You might think the information under the Family tab in TntMPD is pretty straightforward… and it is, but you may be able to use this information more fully. (Part two of these posts about the Family tab in TntMPD will look at the Interests and Profession fields.)
The “Children” field is just a big empty box, in a sense, for up to 100 characters, so what can you do with it? The first question may be what do you want to do with information about family members? I keep track of who’s who while you may wish to send birthday wishes to children. First, let’s look at the simple tracking I do.
A Simple Way to Track Who’s Who
I have a pattern that I use for all records. First, I’ll show young children and then adult children:
- 1st child (birth year), 2nd child (birth year), 3rd child (birth year). I might also include male or female if the name doesn’t make that clear.
- 1st child-spouse (1st grandchild-spouse [great-grandchild]), 2nd child-Wspouse [great-grand, great-grand], 3rd child-spouse
Use the birth year instead of the age of a child or grandchild as these change yearly, obviously. Guess the year if you need to, such as “98?” or “c. 2003.” Here’s some examples for the children field (W is widowed and D is divorced):
- Judy-Nick Powers (Gretchen 2013), Kate, Roy
- Barb Fuller-Chris (3), David-Ellen (7) I didn’t ask for the names of the grand-kids.
- Craig-DJulia (Michael, Tina, Peter), Barb-Paul Carson (Taylor-Shelly [expecting 2015], Andrew, Brenda, Emily), Kathy
Because I know and stick to my system, when I get Christmas letters with all the family activities, I know who’s who. For example, in the last family, the oldest son is divorced, the oldest daughter’s son is expecting the first great-grandchild for the family, and the youngest daughter is unmarried.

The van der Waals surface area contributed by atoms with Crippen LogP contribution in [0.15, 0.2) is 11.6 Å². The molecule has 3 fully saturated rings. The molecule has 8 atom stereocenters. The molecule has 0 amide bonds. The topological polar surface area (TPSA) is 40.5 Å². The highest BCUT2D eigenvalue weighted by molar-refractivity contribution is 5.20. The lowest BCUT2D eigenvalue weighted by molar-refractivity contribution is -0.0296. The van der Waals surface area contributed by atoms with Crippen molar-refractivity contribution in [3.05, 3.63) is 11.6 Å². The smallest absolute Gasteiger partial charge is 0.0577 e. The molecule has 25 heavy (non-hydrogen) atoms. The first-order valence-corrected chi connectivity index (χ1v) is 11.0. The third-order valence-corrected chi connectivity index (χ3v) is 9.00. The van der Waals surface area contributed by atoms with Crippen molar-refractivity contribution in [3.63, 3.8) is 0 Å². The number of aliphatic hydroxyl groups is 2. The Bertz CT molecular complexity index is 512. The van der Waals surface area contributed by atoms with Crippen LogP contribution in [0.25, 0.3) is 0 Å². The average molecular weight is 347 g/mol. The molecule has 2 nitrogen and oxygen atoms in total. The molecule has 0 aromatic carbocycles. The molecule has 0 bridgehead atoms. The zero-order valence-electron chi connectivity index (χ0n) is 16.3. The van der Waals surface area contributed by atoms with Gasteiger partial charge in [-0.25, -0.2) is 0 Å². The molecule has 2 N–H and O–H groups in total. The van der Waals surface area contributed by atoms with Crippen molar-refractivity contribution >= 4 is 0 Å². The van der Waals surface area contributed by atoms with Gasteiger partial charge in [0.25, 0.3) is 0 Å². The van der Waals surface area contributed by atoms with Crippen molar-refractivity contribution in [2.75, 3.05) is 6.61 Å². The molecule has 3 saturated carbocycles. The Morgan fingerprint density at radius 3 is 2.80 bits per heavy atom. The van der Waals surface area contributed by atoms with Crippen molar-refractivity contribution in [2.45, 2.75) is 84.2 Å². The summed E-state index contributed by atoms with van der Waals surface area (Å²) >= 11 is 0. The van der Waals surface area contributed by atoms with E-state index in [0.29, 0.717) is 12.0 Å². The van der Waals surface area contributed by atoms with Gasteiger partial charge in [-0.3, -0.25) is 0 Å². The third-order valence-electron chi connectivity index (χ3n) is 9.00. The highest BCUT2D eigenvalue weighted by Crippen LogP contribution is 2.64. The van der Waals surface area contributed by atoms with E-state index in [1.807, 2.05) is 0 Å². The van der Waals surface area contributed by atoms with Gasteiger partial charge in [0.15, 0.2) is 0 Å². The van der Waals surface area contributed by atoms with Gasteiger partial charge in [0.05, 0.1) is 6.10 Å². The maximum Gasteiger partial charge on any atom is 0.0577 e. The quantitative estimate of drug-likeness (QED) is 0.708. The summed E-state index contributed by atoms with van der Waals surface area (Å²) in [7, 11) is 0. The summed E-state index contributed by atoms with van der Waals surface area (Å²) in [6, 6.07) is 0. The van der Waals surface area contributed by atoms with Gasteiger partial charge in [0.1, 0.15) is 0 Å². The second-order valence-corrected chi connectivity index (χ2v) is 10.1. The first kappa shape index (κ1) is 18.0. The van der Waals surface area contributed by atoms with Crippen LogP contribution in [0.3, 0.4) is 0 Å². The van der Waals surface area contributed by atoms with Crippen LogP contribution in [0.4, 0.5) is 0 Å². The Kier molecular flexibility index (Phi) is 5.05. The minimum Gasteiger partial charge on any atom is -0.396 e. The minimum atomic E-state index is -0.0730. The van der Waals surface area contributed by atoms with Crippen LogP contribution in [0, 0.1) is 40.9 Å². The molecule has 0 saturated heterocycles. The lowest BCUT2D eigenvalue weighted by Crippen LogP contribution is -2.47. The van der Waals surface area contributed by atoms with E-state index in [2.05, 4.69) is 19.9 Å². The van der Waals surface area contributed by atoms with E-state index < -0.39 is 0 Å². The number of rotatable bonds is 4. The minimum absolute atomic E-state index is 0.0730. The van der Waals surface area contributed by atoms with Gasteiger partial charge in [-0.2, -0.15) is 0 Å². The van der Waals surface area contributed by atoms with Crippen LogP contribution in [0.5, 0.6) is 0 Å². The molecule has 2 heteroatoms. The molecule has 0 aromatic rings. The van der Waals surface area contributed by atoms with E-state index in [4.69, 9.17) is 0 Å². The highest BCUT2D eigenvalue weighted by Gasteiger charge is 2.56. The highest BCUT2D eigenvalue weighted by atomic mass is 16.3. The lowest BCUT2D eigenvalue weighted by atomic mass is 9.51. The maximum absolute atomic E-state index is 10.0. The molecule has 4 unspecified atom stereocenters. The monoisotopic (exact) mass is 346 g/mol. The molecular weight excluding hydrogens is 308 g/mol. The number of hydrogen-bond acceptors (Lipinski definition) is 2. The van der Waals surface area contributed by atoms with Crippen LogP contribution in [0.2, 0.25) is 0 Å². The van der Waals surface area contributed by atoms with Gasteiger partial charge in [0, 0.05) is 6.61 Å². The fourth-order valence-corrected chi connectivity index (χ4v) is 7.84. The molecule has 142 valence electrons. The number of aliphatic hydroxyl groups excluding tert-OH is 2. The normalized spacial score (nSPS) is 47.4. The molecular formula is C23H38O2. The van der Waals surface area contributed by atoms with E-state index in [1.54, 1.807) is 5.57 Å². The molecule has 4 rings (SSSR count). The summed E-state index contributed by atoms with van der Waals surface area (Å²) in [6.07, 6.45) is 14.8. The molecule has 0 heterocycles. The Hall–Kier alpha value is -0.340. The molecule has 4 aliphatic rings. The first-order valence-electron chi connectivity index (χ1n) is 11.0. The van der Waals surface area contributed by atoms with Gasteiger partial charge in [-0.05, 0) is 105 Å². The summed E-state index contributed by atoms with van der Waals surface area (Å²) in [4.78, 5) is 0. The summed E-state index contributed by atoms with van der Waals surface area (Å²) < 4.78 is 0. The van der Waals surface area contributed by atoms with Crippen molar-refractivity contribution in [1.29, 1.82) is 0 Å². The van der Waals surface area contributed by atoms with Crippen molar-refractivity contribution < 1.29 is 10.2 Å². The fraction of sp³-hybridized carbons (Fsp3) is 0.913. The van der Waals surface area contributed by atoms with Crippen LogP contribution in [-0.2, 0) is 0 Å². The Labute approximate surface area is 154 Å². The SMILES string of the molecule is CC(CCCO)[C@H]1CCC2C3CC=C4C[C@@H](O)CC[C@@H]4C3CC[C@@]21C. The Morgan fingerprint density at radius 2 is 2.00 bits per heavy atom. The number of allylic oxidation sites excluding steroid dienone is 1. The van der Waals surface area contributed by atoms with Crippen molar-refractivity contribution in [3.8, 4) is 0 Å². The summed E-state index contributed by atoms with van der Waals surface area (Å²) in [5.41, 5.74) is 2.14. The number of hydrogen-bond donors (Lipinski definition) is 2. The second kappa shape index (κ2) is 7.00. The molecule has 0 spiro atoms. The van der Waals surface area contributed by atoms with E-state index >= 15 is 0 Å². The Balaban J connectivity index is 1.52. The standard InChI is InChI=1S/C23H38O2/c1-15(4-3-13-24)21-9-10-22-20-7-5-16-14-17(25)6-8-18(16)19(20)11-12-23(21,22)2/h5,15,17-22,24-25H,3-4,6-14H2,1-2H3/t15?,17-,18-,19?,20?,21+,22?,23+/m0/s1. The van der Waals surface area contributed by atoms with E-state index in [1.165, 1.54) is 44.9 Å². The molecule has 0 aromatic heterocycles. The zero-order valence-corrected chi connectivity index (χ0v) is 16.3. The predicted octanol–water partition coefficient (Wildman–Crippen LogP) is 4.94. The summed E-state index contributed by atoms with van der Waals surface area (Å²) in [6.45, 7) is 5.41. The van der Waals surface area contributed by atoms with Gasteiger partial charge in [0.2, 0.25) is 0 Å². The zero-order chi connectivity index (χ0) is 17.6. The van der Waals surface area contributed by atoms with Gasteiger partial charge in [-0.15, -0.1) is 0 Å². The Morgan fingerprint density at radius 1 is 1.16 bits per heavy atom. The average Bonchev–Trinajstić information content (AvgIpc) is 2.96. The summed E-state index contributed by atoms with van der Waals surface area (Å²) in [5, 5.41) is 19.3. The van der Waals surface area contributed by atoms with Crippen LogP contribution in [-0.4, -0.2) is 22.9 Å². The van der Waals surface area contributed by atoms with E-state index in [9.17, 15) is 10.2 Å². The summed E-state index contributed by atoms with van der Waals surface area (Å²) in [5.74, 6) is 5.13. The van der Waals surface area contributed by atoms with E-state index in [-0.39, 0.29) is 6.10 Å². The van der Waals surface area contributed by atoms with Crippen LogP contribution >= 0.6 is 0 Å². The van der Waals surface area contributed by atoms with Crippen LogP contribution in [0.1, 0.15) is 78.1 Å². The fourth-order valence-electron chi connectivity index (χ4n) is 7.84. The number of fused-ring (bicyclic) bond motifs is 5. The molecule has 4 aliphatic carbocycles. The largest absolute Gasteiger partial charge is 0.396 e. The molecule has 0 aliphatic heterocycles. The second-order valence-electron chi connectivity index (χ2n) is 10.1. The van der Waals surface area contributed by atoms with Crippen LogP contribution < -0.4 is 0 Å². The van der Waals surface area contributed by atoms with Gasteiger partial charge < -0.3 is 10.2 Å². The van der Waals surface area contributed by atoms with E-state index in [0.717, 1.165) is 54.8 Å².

Two More Options for Tracking Children’s Birthdates
Mike and I didn’t send birthday wishes to children, but we know staff who have… and then later cultivated these adult children as new ministry partners, so I know this can be worth doing. We have only a few pairs of contacts where parents and children are separate contacts. With that small number and our personal relationships with them, we don’t need to identify who the parents and children are within TntMPD itself.
- If you must have the actual birth date of each child AND you want that birthday to show up in the Birthday & Anniversary Report because it’s a priority to you to acknowledge birthdays, then set up each child as their own contact.
- There’s no limit to how many contacts can be in a TntMPD database.
- I suggest putting the parents’ names in the Referral field as a way to “connect” them together.
- Additionally, by using sync features, TntMPD automatically creates calendar entries to Outlook for birthdays and anniversaries. I also use Google Apps Sync to seamlessly link these Outlook calendar entries to my Google calendar, as well.
- If you don’t want to set children up as individual contacts, schedule a “Recurring Task” for each of the children under the parents’ “Task Tab”.
- Create a “Letter” task and assign it to the 20th of the month before the child’s next birthday, then set this task up as recurring annually using the “How often” button (see next paragraph).
- You should include the birthdate in the description of the task: “Send Phoebe a birthday card (10/14/2001).”
- After you write the birthday card and log the history, TntMPD will automatically generate the next task for the next year.
In order to be on top of card-sending, it’ll help you to address all birthday and anniversary cards on the 20th of the month for next month’s cards. (Read Keep Those Cards Coming.)
I put other children’s information under the Notes tab, such as college attending, missions trips, club recognitions, etc.
How do you use the “Children” field?
- For MPDx users, children and elderly parents and others living with your ministry partner are all added with their own fields inside the donor’s record, so a “system” is not needed.
- Birthday & Anniversary Report tutorial on the TntMPD website.
- Scheduling tasks on the TntMPD website.
- I’m using one of my favorite old family photos for today’s image. I’m in front with my brother, sister, and two uncles.